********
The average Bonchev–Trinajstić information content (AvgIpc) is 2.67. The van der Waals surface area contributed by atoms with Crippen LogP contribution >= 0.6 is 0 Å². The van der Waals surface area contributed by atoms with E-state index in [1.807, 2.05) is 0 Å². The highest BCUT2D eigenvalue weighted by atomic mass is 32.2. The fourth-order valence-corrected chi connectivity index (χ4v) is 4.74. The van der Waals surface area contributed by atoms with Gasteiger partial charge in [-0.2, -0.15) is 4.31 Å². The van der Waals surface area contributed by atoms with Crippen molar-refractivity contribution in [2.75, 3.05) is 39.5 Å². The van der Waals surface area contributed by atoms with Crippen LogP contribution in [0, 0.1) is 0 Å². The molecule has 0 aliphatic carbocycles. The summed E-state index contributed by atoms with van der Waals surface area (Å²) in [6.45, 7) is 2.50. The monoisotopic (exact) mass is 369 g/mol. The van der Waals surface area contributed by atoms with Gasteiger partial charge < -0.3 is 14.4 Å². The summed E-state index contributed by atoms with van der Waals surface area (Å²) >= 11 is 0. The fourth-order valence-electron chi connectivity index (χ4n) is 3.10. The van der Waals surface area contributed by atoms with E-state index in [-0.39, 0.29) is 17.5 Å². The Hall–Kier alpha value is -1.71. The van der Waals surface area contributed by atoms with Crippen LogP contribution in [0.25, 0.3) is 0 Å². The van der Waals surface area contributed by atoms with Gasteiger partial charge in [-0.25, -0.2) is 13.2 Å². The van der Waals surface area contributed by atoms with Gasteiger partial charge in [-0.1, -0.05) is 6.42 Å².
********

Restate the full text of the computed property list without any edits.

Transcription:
The average Bonchev–Trinajstić information content (AvgIpc) is 2.67. The van der Waals surface area contributed by atoms with Crippen LogP contribution >= 0.6 is 0 Å². The van der Waals surface area contributed by atoms with E-state index in [1.807, 2.05) is 0 Å². The highest BCUT2D eigenvalue weighted by atomic mass is 32.2. The fourth-order valence-corrected chi connectivity index (χ4v) is 4.74. The van der Waals surface area contributed by atoms with Gasteiger partial charge in [-0.2, -0.15) is 4.31 Å². The van der Waals surface area contributed by atoms with Crippen molar-refractivity contribution in [2.75, 3.05) is 39.5 Å². The van der Waals surface area contributed by atoms with Crippen LogP contribution in [0, 0.1) is 0 Å². The molecule has 0 aliphatic carbocycles. The summed E-state index contributed by atoms with van der Waals surface area (Å²) in [6.45, 7) is 2.50. The monoisotopic (exact) mass is 369 g/mol. The van der Waals surface area contributed by atoms with Gasteiger partial charge < -0.3 is 14.4 Å². The summed E-state index contributed by atoms with van der Waals surface area (Å²) >= 11 is 0. The fourth-order valence-electron chi connectivity index (χ4n) is 3.10. The van der Waals surface area contributed by atoms with E-state index in [-0.39, 0.29) is 17.5 Å². The Hall–Kier alpha value is -1.71. The van der Waals surface area contributed by atoms with Crippen LogP contribution in [0.25, 0.3) is 0 Å². The van der Waals surface area contributed by atoms with Gasteiger partial charge in [-0.25, -0.2) is 13.2 Å². The van der Waals surface area contributed by atoms with Gasteiger partial charge in [-0.1, -0.05) is 6.42 Å².